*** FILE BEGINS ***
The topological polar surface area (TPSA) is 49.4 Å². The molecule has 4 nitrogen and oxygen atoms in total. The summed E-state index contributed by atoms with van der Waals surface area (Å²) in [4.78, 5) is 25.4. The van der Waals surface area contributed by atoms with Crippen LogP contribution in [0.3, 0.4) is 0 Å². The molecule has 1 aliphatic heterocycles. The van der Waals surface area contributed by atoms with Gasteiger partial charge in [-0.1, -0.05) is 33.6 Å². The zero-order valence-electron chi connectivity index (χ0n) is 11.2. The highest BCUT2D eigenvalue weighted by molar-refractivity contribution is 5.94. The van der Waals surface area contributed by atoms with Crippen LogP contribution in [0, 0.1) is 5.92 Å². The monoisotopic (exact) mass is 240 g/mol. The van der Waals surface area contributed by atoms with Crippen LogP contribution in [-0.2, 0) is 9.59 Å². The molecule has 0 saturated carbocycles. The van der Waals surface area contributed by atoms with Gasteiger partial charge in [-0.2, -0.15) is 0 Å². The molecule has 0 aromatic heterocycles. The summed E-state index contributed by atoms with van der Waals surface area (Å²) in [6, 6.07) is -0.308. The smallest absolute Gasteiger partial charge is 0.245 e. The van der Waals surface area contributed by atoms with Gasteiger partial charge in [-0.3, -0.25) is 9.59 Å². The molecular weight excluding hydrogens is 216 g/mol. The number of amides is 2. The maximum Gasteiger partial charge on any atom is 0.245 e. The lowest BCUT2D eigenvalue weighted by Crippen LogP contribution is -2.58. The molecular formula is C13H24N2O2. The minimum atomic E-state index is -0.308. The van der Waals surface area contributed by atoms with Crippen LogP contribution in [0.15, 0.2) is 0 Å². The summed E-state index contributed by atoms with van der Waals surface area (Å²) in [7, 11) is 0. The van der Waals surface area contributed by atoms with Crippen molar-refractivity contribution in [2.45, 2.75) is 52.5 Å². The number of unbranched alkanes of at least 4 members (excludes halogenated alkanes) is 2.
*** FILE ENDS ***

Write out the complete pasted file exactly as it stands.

The topological polar surface area (TPSA) is 49.4 Å². The molecule has 4 nitrogen and oxygen atoms in total. The summed E-state index contributed by atoms with van der Waals surface area (Å²) in [4.78, 5) is 25.4. The van der Waals surface area contributed by atoms with Crippen LogP contribution in [0.3, 0.4) is 0 Å². The molecule has 1 aliphatic heterocycles. The van der Waals surface area contributed by atoms with Gasteiger partial charge in [-0.1, -0.05) is 33.6 Å². The zero-order valence-electron chi connectivity index (χ0n) is 11.2. The highest BCUT2D eigenvalue weighted by molar-refractivity contribution is 5.94. The van der Waals surface area contributed by atoms with Crippen LogP contribution in [0, 0.1) is 5.92 Å². The monoisotopic (exact) mass is 240 g/mol. The van der Waals surface area contributed by atoms with Crippen LogP contribution in [-0.2, 0) is 9.59 Å². The molecule has 0 saturated carbocycles. The van der Waals surface area contributed by atoms with Gasteiger partial charge in [-0.2, -0.15) is 0 Å². The molecule has 0 aromatic heterocycles. The summed E-state index contributed by atoms with van der Waals surface area (Å²) in [6, 6.07) is -0.308. The smallest absolute Gasteiger partial charge is 0.245 e. The van der Waals surface area contributed by atoms with Gasteiger partial charge in [-0.3, -0.25) is 9.59 Å². The molecular weight excluding hydrogens is 216 g/mol. The number of amides is 2. The maximum Gasteiger partial charge on any atom is 0.245 e. The lowest BCUT2D eigenvalue weighted by Crippen LogP contribution is -2.58. The molecular formula is C13H24N2O2. The minimum atomic E-state index is -0.308. The van der Waals surface area contributed by atoms with Crippen LogP contribution in [0.15, 0.2) is 0 Å². The summed E-state index contributed by atoms with van der Waals surface area (Å²) in [7, 11) is 0. The van der Waals surface area contributed by atoms with Crippen molar-refractivity contribution in [2.45, 2.75) is 52.5 Å². The number of unbranched alkanes of at least 4 members (excludes halogenated alkanes) is 2.